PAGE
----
My name is Annabel Ruffell and I am the founder of Journey for Earth, a socially conscious media company that shares the personal journeys of inspiring individuals making a positive impact in the world.
On a regular basis I am also going to be posting other peoples articles that I find inspiring – and also inviting people to submit a piece – on the topics of: environment, animals, humanity, health, parenting, and anything else that inspires thought, connection and supports us in being the best that we can be.
My guest post today is by Heidi Cave. In 1998 Heidi was an active young woman looking forward to all the possibilities life had to offer. That all changed when her car was struck by a reckless driver going more than 100km/hr (60 mph). The car crash resulted in a battle for her life that would involve two weeks in a coma, seven months in the BCPFF Burn and Plastic Surgery Unit at Vancouver General Hospital and an additional five months in rehabilitation. What should have been the darkest chapter of her life became a bright testament to the strength of the human spirit.
Where I’m at
I’m tap, tap, tapping into a small space inside me marked crash. It doesn’t take up as much room as it used to, but it’s a room that holds remarkable power. Once you step inside, it’s bigger than it appears, stuffed with old emotion and the unexplored under a thick layer of dust. When your editor tells you to let the reader in, that I need to dig deep; I have to open the door wide, shed my armor, and dust off emotion I haven’t touched in 12 years.
When you do something crazy like write a memoir everything is fair game, up for grabs. I understand the advice now to make sure there is enough distance between you and the subject you’re tackling, so one has perspective and prevents further harm. I couldn’t have written this manuscript ten years ago because it would have been too soon. I wouldn’t have been ready. Memoir is about honesty. Not just telling the truth, but being naked, exposing you to the reader. Here are my darkest thoughts. This is what devastation looks like. This is how heartbreak tastes. And then you have to craft it, find a creative way to say it. You don’t get to cover up with facts, lessons, and a smiley face.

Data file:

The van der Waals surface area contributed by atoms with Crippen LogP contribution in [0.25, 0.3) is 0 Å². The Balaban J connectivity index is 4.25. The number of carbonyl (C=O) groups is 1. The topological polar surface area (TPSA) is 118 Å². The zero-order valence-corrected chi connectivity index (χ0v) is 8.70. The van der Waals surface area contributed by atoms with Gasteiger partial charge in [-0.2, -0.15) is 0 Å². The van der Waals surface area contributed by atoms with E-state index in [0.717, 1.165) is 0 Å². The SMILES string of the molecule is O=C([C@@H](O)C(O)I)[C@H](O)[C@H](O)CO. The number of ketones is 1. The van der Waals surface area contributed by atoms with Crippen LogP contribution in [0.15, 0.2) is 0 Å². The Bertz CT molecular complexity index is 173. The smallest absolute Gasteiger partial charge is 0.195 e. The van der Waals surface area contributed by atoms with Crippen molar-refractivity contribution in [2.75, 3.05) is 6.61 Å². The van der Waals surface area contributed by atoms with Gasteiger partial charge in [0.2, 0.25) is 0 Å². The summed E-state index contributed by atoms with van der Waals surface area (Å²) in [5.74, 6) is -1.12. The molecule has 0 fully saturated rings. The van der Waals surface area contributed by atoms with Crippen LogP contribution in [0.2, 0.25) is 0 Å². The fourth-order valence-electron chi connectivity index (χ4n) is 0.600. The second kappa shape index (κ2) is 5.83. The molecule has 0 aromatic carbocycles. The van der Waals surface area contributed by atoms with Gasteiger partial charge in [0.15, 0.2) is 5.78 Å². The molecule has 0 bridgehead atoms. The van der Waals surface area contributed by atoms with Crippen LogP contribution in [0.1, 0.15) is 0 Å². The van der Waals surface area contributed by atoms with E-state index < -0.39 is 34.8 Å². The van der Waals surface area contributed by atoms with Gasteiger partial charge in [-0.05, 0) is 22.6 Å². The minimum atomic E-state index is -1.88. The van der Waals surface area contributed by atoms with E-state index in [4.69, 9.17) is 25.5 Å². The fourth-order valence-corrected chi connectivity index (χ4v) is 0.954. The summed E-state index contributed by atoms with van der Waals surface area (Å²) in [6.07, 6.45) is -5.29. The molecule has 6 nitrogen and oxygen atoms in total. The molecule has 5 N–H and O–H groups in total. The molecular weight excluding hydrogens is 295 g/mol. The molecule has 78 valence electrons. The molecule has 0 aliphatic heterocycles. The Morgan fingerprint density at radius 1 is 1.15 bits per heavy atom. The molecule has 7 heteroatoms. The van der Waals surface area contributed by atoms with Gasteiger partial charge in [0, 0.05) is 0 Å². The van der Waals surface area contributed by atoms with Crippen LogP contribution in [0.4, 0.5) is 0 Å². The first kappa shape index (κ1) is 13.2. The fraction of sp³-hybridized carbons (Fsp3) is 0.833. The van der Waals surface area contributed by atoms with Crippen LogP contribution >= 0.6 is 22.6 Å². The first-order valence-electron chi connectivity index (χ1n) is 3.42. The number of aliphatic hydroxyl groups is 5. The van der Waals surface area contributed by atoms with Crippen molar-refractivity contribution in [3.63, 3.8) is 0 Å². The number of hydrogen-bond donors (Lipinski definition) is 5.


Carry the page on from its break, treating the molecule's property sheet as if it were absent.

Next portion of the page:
Along the writer way I failed in some of the details, in the ‘going there’. I didn’t explain why I felt this way or I made statements about pain with little to back it up. So I’m at it again with the notes and sound advice of my editor, a wonderful woman who knows her stuff. This week I am writing about the driver. The driver of the vehicle that broadsided us. You know. That guy. I’ve been devoted to not discussing him, armor on, so he can’t creep in. Because he’s done enough. I forgave him long ago and I don’t want to give him more of my life. But, he’s a part of the story, a significant character. I can’t skim over the details, over him. The reader doesn’t know the story. You don’t know how I reached my conclusions and why I made my choices. The short answer is survival, but the long answer is what belongs in the book. I need to let the reader in. My job as author is not to guide you through the story, but to bring you in through all the senses and for you to feel what I felt. It means in order to let you in, I need to let the driver in.
So, when I am not working on Annie’s ballet costume (if you know me you know how funny that is) and terrified I’m becoming a Dance Mom, or catching up on laundry because my son is walking around naked in search of clean underwear, you’ll find me at the computer, hunched over, trying to shine a light on the dark places.